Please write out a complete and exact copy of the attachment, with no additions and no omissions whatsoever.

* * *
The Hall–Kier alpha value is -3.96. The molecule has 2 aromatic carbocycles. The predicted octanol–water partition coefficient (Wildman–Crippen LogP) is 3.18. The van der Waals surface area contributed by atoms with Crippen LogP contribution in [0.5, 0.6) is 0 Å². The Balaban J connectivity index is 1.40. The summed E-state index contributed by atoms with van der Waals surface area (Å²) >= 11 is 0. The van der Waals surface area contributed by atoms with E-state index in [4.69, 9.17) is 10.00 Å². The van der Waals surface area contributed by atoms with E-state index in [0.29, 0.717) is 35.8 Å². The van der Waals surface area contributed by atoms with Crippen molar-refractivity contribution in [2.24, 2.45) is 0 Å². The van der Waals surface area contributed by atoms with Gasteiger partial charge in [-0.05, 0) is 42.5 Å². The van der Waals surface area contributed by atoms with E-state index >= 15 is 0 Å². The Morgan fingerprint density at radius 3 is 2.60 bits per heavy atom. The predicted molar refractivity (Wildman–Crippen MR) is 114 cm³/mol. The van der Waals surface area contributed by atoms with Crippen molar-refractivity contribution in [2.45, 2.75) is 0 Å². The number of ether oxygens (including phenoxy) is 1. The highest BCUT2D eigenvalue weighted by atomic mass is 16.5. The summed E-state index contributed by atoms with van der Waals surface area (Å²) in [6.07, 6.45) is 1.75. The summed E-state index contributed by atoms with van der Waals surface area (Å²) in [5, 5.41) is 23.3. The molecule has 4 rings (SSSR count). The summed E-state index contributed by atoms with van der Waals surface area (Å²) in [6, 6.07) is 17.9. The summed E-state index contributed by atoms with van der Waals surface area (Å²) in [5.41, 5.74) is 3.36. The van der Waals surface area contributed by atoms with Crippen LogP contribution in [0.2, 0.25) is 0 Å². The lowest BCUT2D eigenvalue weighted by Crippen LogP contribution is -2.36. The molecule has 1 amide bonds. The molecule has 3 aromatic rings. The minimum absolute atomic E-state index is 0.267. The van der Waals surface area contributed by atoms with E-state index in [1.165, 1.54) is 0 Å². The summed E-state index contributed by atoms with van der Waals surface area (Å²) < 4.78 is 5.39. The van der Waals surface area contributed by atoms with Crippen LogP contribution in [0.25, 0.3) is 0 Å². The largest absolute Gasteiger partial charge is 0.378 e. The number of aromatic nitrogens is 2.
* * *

The Hall–Kier alpha value is -3.96. The molecule has 2 aromatic carbocycles. The predicted octanol–water partition coefficient (Wildman–Crippen LogP) is 3.18. The van der Waals surface area contributed by atoms with Crippen LogP contribution in [0.5, 0.6) is 0 Å². The Balaban J connectivity index is 1.40. The summed E-state index contributed by atoms with van der Waals surface area (Å²) >= 11 is 0. The van der Waals surface area contributed by atoms with E-state index in [4.69, 9.17) is 10.00 Å². The van der Waals surface area contributed by atoms with E-state index in [0.29, 0.717) is 35.8 Å². The van der Waals surface area contributed by atoms with Crippen molar-refractivity contribution in [2.24, 2.45) is 0 Å². The van der Waals surface area contributed by atoms with Gasteiger partial charge in [-0.05, 0) is 42.5 Å². The van der Waals surface area contributed by atoms with E-state index >= 15 is 0 Å². The Morgan fingerprint density at radius 3 is 2.60 bits per heavy atom. The predicted molar refractivity (Wildman–Crippen MR) is 114 cm³/mol. The van der Waals surface area contributed by atoms with Crippen molar-refractivity contribution in [2.45, 2.75) is 0 Å². The number of ether oxygens (including phenoxy) is 1. The highest BCUT2D eigenvalue weighted by atomic mass is 16.5. The summed E-state index contributed by atoms with van der Waals surface area (Å²) in [6.07, 6.45) is 1.75. The summed E-state index contributed by atoms with van der Waals surface area (Å²) in [5, 5.41) is 23.3. The molecule has 4 rings (SSSR count). The summed E-state index contributed by atoms with van der Waals surface area (Å²) in [6, 6.07) is 17.9. The summed E-state index contributed by atoms with van der Waals surface area (Å²) in [5.41, 5.74) is 3.36. The van der Waals surface area contributed by atoms with Crippen LogP contribution in [0.2, 0.25) is 0 Å². The lowest BCUT2D eigenvalue weighted by Crippen LogP contribution is -2.36. The molecule has 1 amide bonds. The molecule has 3 aromatic rings. The minimum absolute atomic E-state index is 0.267. The van der Waals surface area contributed by atoms with E-state index in [1.165, 1.54) is 0 Å². The summed E-state index contributed by atoms with van der Waals surface area (Å²) < 4.78 is 5.39. The van der Waals surface area contributed by atoms with Crippen LogP contribution in [0.25, 0.3) is 0 Å². The largest absolute Gasteiger partial charge is 0.378 e. The number of aromatic nitrogens is 2.